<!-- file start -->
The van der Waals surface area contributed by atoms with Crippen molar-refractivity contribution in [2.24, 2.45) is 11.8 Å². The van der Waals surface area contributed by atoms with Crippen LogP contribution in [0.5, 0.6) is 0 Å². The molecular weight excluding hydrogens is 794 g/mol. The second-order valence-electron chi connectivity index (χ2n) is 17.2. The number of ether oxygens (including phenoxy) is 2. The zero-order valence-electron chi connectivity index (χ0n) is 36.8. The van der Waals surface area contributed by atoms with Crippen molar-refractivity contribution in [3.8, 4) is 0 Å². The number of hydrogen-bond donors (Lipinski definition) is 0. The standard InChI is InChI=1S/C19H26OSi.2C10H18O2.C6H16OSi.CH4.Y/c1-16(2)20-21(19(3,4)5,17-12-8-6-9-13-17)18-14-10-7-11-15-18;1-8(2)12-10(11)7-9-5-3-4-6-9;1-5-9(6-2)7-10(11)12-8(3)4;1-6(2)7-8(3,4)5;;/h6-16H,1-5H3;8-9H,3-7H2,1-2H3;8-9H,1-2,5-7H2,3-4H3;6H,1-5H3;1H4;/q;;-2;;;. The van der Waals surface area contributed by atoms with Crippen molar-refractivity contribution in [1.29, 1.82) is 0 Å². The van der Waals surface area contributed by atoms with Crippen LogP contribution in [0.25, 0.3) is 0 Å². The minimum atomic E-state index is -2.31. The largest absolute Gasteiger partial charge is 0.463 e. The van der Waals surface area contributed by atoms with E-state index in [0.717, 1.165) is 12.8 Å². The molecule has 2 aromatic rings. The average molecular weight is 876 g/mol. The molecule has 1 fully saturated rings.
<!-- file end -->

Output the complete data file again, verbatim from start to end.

The van der Waals surface area contributed by atoms with Crippen molar-refractivity contribution in [2.24, 2.45) is 11.8 Å². The van der Waals surface area contributed by atoms with Crippen LogP contribution in [0.5, 0.6) is 0 Å². The molecular weight excluding hydrogens is 794 g/mol. The second-order valence-electron chi connectivity index (χ2n) is 17.2. The number of ether oxygens (including phenoxy) is 2. The zero-order valence-electron chi connectivity index (χ0n) is 36.8. The van der Waals surface area contributed by atoms with Crippen molar-refractivity contribution in [3.8, 4) is 0 Å². The number of hydrogen-bond donors (Lipinski definition) is 0. The standard InChI is InChI=1S/C19H26OSi.2C10H18O2.C6H16OSi.CH4.Y/c1-16(2)20-21(19(3,4)5,17-12-8-6-9-13-17)18-14-10-7-11-15-18;1-8(2)12-10(11)7-9-5-3-4-6-9;1-5-9(6-2)7-10(11)12-8(3)4;1-6(2)7-8(3,4)5;;/h6-16H,1-5H3;8-9H,3-7H2,1-2H3;8-9H,1-2,5-7H2,3-4H3;6H,1-5H3;1H4;/q;;-2;;;. The van der Waals surface area contributed by atoms with Crippen molar-refractivity contribution in [1.29, 1.82) is 0 Å². The van der Waals surface area contributed by atoms with Crippen LogP contribution in [0.25, 0.3) is 0 Å². The minimum atomic E-state index is -2.31. The largest absolute Gasteiger partial charge is 0.463 e. The van der Waals surface area contributed by atoms with E-state index in [0.717, 1.165) is 12.8 Å². The molecule has 2 aromatic rings. The average molecular weight is 876 g/mol. The molecule has 1 fully saturated rings.